How to Provide Care and Support for Someone Who Is Depressed
Watching a friend or family member struggle with depression can make you feel helpless and alone. You may be uncertain about the right thing to say or do, and seeing someone you care about in distress can take its toll on you as well.
But there are ways that you can help make life easier for your loved one and yourself. The first step is to recognize the problem and not let it go ignored. Signs of depression should never be dismissed or overlooked as simply a typical part of aging.
Recognize the Problem
Some people with depression may be unaware of their symptoms and think that how they feel is normal. Some may know that something is wrong but not realize what it is. Others may be too embarrassed or despondent to deal with the problem.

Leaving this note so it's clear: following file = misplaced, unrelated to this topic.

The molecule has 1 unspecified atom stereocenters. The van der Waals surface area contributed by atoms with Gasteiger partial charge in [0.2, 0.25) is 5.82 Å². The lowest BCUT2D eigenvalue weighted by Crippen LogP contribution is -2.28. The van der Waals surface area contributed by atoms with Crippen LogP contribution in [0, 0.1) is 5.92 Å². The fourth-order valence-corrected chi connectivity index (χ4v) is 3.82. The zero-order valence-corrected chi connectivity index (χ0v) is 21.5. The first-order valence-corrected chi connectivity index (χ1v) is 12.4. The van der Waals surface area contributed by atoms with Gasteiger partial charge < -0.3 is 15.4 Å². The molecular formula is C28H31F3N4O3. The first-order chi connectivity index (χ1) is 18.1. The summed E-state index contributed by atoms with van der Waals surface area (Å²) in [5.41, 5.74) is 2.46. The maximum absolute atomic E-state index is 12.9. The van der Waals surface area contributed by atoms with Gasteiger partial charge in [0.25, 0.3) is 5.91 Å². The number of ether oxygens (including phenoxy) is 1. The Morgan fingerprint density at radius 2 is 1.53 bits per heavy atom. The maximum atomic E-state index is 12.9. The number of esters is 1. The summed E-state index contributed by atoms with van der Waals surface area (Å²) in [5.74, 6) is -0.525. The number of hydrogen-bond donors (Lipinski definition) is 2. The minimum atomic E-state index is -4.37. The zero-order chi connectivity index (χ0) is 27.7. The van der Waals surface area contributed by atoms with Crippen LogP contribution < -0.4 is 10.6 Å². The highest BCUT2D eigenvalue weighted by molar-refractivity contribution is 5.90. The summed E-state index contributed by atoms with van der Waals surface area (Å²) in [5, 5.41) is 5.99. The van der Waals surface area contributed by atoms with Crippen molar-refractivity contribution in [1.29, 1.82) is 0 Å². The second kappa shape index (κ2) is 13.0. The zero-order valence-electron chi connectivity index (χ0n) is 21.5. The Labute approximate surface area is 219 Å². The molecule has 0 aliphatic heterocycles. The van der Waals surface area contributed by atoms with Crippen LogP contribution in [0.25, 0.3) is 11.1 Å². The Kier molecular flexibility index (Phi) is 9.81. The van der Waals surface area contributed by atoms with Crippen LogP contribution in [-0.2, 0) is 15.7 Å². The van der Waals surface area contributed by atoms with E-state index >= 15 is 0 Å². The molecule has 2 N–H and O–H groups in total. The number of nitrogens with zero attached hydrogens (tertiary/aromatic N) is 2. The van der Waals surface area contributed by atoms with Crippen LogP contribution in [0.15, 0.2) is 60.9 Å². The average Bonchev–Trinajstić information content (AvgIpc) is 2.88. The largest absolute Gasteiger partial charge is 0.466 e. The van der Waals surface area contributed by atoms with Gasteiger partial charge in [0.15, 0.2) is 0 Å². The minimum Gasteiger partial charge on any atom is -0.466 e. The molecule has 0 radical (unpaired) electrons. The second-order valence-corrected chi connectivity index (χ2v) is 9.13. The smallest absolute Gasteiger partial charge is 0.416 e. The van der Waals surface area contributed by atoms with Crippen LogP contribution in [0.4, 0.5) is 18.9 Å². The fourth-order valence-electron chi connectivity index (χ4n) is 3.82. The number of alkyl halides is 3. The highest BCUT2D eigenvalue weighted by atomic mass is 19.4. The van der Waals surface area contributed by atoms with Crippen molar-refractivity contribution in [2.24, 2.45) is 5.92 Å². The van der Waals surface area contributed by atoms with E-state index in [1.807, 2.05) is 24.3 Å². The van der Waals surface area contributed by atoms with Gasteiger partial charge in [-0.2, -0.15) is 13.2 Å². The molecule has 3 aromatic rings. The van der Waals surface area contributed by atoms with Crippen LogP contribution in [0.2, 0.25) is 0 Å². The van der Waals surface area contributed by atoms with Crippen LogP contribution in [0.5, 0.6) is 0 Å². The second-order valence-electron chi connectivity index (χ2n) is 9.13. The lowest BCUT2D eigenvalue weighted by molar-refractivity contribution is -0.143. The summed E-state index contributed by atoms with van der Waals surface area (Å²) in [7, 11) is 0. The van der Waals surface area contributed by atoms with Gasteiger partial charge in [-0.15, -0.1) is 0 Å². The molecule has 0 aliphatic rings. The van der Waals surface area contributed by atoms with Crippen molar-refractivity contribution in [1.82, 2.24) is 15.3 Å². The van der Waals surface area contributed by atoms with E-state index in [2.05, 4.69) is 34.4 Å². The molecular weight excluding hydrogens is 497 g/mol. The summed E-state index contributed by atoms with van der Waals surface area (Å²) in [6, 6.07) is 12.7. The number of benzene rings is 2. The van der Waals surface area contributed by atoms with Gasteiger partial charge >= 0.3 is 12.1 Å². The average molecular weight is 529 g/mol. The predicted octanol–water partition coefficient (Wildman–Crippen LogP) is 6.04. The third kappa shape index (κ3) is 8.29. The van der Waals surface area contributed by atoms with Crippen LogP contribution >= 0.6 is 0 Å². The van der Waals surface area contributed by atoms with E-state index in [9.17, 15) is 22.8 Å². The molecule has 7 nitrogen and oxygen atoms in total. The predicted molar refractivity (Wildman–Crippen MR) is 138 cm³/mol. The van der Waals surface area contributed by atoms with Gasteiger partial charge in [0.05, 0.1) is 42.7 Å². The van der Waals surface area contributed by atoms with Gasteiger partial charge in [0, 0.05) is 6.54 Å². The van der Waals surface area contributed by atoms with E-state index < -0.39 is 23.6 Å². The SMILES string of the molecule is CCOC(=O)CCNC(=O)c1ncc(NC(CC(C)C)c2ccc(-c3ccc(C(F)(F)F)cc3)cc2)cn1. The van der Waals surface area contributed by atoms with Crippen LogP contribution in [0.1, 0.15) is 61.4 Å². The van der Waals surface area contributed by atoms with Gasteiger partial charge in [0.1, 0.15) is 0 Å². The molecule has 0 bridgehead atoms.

If your loved one has been showing the following symptoms for at least two weeks, he or she may be depressed:
- overwhelming sadness, grief, guilt, or hopelessness
- loss of interest and pleasure in normally enjoyable activities
- unexplained crying spells
- insomnia or excessive sleeping
- trouble concentrating or making decisions
- lack of energy or fatigue
- dramatic changes in appetite and weight (either weight gain or loss)
- feeling either restless or slowed down
- recurrent thoughts or mentions of suicide or a suicide attempt
If you see these signs, tell the person that you are concerned. Suggest that he or she make an appointment with a primary care physician or mental health provider. You can help by offering to schedule the appointment, going along to the doctor's office, and preparing a list of questions.